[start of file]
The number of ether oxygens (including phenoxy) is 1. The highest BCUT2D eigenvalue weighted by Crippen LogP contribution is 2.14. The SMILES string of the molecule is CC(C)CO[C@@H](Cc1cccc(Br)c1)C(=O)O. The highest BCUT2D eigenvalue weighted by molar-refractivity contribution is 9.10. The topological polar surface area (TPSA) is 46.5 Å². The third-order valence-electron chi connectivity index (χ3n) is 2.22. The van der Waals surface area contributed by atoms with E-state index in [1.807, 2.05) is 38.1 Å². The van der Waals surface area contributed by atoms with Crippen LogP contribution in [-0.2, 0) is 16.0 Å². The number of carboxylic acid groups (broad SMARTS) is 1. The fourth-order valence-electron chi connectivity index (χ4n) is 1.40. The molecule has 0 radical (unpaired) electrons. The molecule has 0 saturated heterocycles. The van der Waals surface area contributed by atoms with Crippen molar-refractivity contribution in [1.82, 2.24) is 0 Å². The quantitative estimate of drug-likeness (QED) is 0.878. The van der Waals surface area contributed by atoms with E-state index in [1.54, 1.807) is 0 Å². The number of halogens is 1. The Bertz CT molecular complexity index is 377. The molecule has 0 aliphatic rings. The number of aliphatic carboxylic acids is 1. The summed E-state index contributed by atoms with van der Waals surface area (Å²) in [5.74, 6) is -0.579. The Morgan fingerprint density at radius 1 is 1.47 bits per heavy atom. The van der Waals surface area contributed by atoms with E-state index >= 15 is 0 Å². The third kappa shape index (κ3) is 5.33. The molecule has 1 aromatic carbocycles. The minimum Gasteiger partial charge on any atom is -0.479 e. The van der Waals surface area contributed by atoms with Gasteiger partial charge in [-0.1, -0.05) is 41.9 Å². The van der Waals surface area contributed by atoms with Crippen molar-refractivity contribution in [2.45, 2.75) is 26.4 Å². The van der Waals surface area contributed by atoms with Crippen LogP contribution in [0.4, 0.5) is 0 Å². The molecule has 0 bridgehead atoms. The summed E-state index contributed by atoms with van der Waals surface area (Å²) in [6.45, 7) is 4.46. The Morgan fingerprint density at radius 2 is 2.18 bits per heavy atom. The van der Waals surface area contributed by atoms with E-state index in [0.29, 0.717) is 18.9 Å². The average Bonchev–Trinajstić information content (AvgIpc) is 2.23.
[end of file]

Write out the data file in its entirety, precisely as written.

The number of ether oxygens (including phenoxy) is 1. The highest BCUT2D eigenvalue weighted by Crippen LogP contribution is 2.14. The SMILES string of the molecule is CC(C)CO[C@@H](Cc1cccc(Br)c1)C(=O)O. The highest BCUT2D eigenvalue weighted by molar-refractivity contribution is 9.10. The topological polar surface area (TPSA) is 46.5 Å². The third-order valence-electron chi connectivity index (χ3n) is 2.22. The van der Waals surface area contributed by atoms with E-state index in [1.807, 2.05) is 38.1 Å². The van der Waals surface area contributed by atoms with Crippen LogP contribution in [-0.2, 0) is 16.0 Å². The number of carboxylic acid groups (broad SMARTS) is 1. The fourth-order valence-electron chi connectivity index (χ4n) is 1.40. The molecule has 0 radical (unpaired) electrons. The molecule has 0 saturated heterocycles. The van der Waals surface area contributed by atoms with Crippen molar-refractivity contribution in [1.82, 2.24) is 0 Å². The quantitative estimate of drug-likeness (QED) is 0.878. The van der Waals surface area contributed by atoms with E-state index in [1.54, 1.807) is 0 Å². The number of halogens is 1. The Bertz CT molecular complexity index is 377. The molecule has 0 aliphatic rings. The number of aliphatic carboxylic acids is 1. The summed E-state index contributed by atoms with van der Waals surface area (Å²) in [5.74, 6) is -0.579. The Morgan fingerprint density at radius 1 is 1.47 bits per heavy atom. The van der Waals surface area contributed by atoms with E-state index >= 15 is 0 Å². The third kappa shape index (κ3) is 5.33. The molecule has 1 aromatic carbocycles. The minimum Gasteiger partial charge on any atom is -0.479 e. The van der Waals surface area contributed by atoms with Gasteiger partial charge in [-0.1, -0.05) is 41.9 Å². The van der Waals surface area contributed by atoms with Crippen molar-refractivity contribution in [2.45, 2.75) is 26.4 Å². The van der Waals surface area contributed by atoms with Crippen LogP contribution in [0.4, 0.5) is 0 Å². The molecule has 0 bridgehead atoms. The summed E-state index contributed by atoms with van der Waals surface area (Å²) in [6.45, 7) is 4.46. The Morgan fingerprint density at radius 2 is 2.18 bits per heavy atom. The van der Waals surface area contributed by atoms with E-state index in [0.29, 0.717) is 18.9 Å². The average Bonchev–Trinajstić information content (AvgIpc) is 2.23.